Seeing pain, anguish through a child’s eyes

While walking through the parking lot of our local mall, I witnessed a scene that bothers me to this day.

While walking through the parking lot of our local mall, I witnessed a scene that bothers me to this day.

I saw what looked like a mother wearing a Santa hat, screaming at a little girl, who I assume was her daughter. The mother called the little girl a loser. The child immediately started crying. Although I was at a distance, I did notice the hurt in the child’s eyes and the anguish in her crying.

I still remember that scene, and it was two weeks ago.

I thought the whole scenario was rather strange and very sad. My first reaction was to go give that woman a piece of my mind. I wanted to tell her that she was crazy and ought to be ashamed of herself. I always have understood the importance and power of words. When I was a child, I didn’t start talking until I was 9. So words always have held a special place in my heart.

I am a father of a little girl who is the love of my life. She has given me more than I could ever give her, and for that, I thank her.

It is important to remember that it takes a thousand “atta-boys” to counteract the negative effects of being called a “loser” one time.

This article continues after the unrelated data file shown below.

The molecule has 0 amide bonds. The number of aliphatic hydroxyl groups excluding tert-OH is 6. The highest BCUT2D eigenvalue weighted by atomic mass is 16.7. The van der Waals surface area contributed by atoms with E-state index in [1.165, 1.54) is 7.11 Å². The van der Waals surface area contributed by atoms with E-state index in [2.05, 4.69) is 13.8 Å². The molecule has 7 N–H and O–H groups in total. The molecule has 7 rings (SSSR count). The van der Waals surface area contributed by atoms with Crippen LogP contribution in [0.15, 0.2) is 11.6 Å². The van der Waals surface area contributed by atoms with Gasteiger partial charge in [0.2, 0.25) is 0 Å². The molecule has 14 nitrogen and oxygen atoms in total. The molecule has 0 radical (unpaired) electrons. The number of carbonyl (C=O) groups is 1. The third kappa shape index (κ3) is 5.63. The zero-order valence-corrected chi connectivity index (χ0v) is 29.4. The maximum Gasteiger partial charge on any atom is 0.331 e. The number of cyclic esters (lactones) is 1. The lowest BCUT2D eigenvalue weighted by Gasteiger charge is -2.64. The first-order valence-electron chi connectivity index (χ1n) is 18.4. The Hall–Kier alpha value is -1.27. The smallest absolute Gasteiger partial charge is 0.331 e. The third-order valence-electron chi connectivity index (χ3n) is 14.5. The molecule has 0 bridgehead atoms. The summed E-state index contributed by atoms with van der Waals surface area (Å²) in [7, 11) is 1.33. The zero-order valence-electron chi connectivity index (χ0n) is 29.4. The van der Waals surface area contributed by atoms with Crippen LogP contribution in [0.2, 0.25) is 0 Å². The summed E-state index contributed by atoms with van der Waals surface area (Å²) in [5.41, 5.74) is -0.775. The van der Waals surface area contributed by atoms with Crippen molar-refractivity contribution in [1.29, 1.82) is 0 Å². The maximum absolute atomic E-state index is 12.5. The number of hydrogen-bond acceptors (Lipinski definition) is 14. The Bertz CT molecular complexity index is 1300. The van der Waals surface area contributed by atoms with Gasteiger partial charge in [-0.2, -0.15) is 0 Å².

During the holiday season, I walk through the malls, watching people running about, not looking very happy, stressed out with kids in tow. The parents are looking to buy the latest “stuff” to show how much they love their children. What parents seem to forget during the holidays is that what kids really want, and will always remember, is not the latest toy but the last look. They want more than anything to have their parents’ love, time and approval. Most children will ask, plead and ask again for that latest toy. And two days after Christmas, that very important toy is either broken or missing in action.

I often wonder why this time of year, when people are supposed to be on their best behavior, they wind up exhibiting their worst behavior.

I have not forgotten the look on that little girl’s face, a look of incredible sadness and shock. I also have not forgotten my internal response. My blood pressure went up, and I had to make sure I did not say anything to that woman. But I sure wanted to. If I could have, I just wanted to ask her one question: Whatever that little girl did, was it worth all the screaming, pain and guilt – the pain you caused her, and the guilt you will eventually feel?

Unfortunately, I couldn’t ask her, but I said a prayer for both of them, especially for the little girl.

Be careful how you talk to people as much as how you treat people. It is those hateful words that will last a lifetime. Not a spanking. Not going to bed early. It is those words from the people you look up to and love the most that hurt the most.

Parents can say “I’m sorry, I didn’t mean it.” But somewhere in the back of your mind, you always will remember not when she told you she loved you, but when she said you were not good enough. Those wounds will last a lifetime.

So to the parents, be careful what you say – because what you say is what a child carries with her forever.

No excuses.

Walter Backstrom is a Federal Way resident. Reach him at